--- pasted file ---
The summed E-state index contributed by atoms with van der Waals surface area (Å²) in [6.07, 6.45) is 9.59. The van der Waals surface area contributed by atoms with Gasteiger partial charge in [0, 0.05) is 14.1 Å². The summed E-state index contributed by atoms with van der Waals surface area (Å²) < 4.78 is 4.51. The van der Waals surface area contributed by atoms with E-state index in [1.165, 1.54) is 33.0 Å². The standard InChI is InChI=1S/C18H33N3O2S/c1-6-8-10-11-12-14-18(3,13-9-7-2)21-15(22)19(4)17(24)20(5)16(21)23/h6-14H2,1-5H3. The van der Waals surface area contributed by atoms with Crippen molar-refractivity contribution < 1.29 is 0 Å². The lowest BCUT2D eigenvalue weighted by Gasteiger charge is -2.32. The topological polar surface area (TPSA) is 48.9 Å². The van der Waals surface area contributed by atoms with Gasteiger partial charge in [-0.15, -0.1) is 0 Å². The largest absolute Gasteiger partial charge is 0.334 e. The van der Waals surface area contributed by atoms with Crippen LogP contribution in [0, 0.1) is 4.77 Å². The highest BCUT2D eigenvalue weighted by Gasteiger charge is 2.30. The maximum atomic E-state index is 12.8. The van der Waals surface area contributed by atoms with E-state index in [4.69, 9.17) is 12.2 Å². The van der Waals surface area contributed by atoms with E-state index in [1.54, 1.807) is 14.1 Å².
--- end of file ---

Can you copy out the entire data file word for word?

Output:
The summed E-state index contributed by atoms with van der Waals surface area (Å²) in [6.07, 6.45) is 9.59. The van der Waals surface area contributed by atoms with Gasteiger partial charge in [0, 0.05) is 14.1 Å². The summed E-state index contributed by atoms with van der Waals surface area (Å²) < 4.78 is 4.51. The van der Waals surface area contributed by atoms with E-state index in [1.165, 1.54) is 33.0 Å². The standard InChI is InChI=1S/C18H33N3O2S/c1-6-8-10-11-12-14-18(3,13-9-7-2)21-15(22)19(4)17(24)20(5)16(21)23/h6-14H2,1-5H3. The van der Waals surface area contributed by atoms with Crippen molar-refractivity contribution < 1.29 is 0 Å². The lowest BCUT2D eigenvalue weighted by Gasteiger charge is -2.32. The topological polar surface area (TPSA) is 48.9 Å². The van der Waals surface area contributed by atoms with Gasteiger partial charge in [-0.15, -0.1) is 0 Å². The largest absolute Gasteiger partial charge is 0.334 e. The van der Waals surface area contributed by atoms with Crippen LogP contribution in [0, 0.1) is 4.77 Å². The highest BCUT2D eigenvalue weighted by Gasteiger charge is 2.30. The maximum atomic E-state index is 12.8. The van der Waals surface area contributed by atoms with E-state index in [4.69, 9.17) is 12.2 Å². The van der Waals surface area contributed by atoms with E-state index in [1.54, 1.807) is 14.1 Å².